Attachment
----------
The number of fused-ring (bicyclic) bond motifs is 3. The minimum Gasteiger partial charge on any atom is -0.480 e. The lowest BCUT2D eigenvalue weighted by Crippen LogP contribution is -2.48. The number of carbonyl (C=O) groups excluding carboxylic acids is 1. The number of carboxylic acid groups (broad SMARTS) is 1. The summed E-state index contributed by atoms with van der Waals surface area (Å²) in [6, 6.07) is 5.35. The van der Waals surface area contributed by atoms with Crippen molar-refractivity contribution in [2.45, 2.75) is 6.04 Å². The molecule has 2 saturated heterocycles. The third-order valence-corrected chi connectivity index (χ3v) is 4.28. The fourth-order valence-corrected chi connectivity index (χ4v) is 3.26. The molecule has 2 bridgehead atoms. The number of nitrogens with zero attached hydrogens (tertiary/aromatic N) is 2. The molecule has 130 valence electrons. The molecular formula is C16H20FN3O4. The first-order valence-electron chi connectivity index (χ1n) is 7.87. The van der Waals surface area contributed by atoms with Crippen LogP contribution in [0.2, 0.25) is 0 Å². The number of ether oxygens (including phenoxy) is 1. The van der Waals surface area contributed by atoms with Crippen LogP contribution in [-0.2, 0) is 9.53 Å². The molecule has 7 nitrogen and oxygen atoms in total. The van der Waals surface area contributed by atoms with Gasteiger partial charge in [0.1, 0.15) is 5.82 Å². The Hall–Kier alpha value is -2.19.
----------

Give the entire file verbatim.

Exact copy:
The number of fused-ring (bicyclic) bond motifs is 3. The minimum Gasteiger partial charge on any atom is -0.480 e. The lowest BCUT2D eigenvalue weighted by Crippen LogP contribution is -2.48. The number of carbonyl (C=O) groups excluding carboxylic acids is 1. The number of carboxylic acid groups (broad SMARTS) is 1. The summed E-state index contributed by atoms with van der Waals surface area (Å²) in [6, 6.07) is 5.35. The van der Waals surface area contributed by atoms with Crippen molar-refractivity contribution in [2.45, 2.75) is 6.04 Å². The molecule has 2 saturated heterocycles. The third-order valence-corrected chi connectivity index (χ3v) is 4.28. The fourth-order valence-corrected chi connectivity index (χ4v) is 3.26. The molecule has 2 bridgehead atoms. The number of nitrogens with zero attached hydrogens (tertiary/aromatic N) is 2. The molecule has 130 valence electrons. The molecular formula is C16H20FN3O4. The first-order valence-electron chi connectivity index (χ1n) is 7.87. The van der Waals surface area contributed by atoms with Crippen LogP contribution in [0.2, 0.25) is 0 Å². The number of ether oxygens (including phenoxy) is 1. The van der Waals surface area contributed by atoms with Crippen LogP contribution in [-0.2, 0) is 9.53 Å². The molecule has 7 nitrogen and oxygen atoms in total. The van der Waals surface area contributed by atoms with Gasteiger partial charge in [0.1, 0.15) is 5.82 Å². The Hall–Kier alpha value is -2.19.